Clearly I'm trying to make up for a post drought from the past couple of months. I'll leave the more in-depth commentary to someone who has been following this situation more closely, but it looks like the Wisconsin State Government is experiencing a wheeeeee-bit of a principal-agent problem (via Boing Boing). Wisconsin Police Have Joined Protest Inside State Capitol I will say that it's not immediately clear to me whether we're talking about off-duty cops only, or if we're talking about both on and off-duty police officers. If the latter are protesting that would seem to be less of a Continue reading The Domestic Side of Things
Given this piece from the other day, I thought this was an appropriate followup. Daily Show fans have probably already seen his interview from last night with former Defense Secretary Donald Rumseld, but for those who have not I would recommend it. Rumsfeld was unquestionably one of the most important architects of the Iraq war, and I think this interview fits in nicely with the discussion from the other day regarding the influence of unelected actors in the policymaking process. I found it particularly interesting how Rumsfeld acknowledges the important role played by presidential advisors in this process, but really Continue reading Rumsfeld Interview
Every journal should publish an April fool's day edition. http://www.palgrave-journals.com/eps/journal/v10/n1/abs/eps201012a.html
So it's been a little while since I've posted here (very busy times these are). Anyway, I wanted to link to this post by Phil Arena over at his blog. Phil discusses how his views on various topics related to IR have changed over the past few years. I agree with a lot of what he has to say on these issues–I think a lot of what IR scholars focus on, to the extent that we're interested in the domestic forces generating foreign policy outcomes, tend to place too much stock in the qualities we typically assume to characterize democracies Continue reading Quick Post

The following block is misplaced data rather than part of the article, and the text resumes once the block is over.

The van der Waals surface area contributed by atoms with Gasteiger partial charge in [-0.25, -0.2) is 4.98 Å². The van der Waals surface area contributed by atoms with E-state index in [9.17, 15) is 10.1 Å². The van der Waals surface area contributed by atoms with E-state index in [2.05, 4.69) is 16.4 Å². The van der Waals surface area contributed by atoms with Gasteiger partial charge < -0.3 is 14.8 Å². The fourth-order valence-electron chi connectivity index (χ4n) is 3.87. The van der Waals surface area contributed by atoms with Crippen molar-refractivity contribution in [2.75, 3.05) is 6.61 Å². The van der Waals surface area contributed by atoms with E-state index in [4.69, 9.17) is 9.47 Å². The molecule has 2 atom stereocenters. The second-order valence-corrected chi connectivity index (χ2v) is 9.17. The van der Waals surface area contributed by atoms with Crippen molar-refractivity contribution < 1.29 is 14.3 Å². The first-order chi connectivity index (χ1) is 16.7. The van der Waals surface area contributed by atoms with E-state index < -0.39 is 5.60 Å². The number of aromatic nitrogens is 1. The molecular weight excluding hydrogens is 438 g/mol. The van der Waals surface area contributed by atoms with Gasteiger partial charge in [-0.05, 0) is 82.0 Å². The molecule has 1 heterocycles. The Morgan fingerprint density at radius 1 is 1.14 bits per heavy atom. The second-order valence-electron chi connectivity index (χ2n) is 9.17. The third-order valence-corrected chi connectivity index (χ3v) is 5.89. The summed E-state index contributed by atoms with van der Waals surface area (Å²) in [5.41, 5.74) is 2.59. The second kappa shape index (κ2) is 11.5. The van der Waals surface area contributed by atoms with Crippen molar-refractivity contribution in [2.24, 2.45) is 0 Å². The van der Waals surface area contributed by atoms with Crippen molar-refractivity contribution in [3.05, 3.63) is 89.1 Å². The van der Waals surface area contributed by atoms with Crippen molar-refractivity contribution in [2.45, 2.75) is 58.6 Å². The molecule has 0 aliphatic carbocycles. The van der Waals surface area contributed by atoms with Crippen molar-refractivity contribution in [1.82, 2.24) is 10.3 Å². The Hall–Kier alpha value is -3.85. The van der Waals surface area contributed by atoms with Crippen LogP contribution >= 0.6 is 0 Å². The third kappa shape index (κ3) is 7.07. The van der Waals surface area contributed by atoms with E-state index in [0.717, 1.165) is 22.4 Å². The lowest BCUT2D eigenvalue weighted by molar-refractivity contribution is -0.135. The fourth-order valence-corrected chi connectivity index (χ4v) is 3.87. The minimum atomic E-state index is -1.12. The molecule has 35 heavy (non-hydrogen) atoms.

While taking a break from cleaning up the data appendix to my dissertation last night, a friend shared a link for Dissertation Haikus. Instead of returning to work, I immediately submitted mine and it is now posted. For now, I will just assume that summarizing my research into 17 words is a kind of productivity.
In 2006 National Geographic produced a documentary that gives viewers a rare glimpse into everyday life in North Korea. In the documentary, Inside North Korea, an eye doctor travels to the isolationist country to perform surgery on 1,000 patients in 10 days. The doctor convinces the government to allow a camera crew to document his work. However, the camera crew really wanted to document everyday life in the country. Once inside, the crew took every opportunity they got to film the everyday lives of ordinary North Koreans. The film is really compelling, as it demonstrates how much control the North Korean government Continue reading A Rare Glimpse Inside North Korea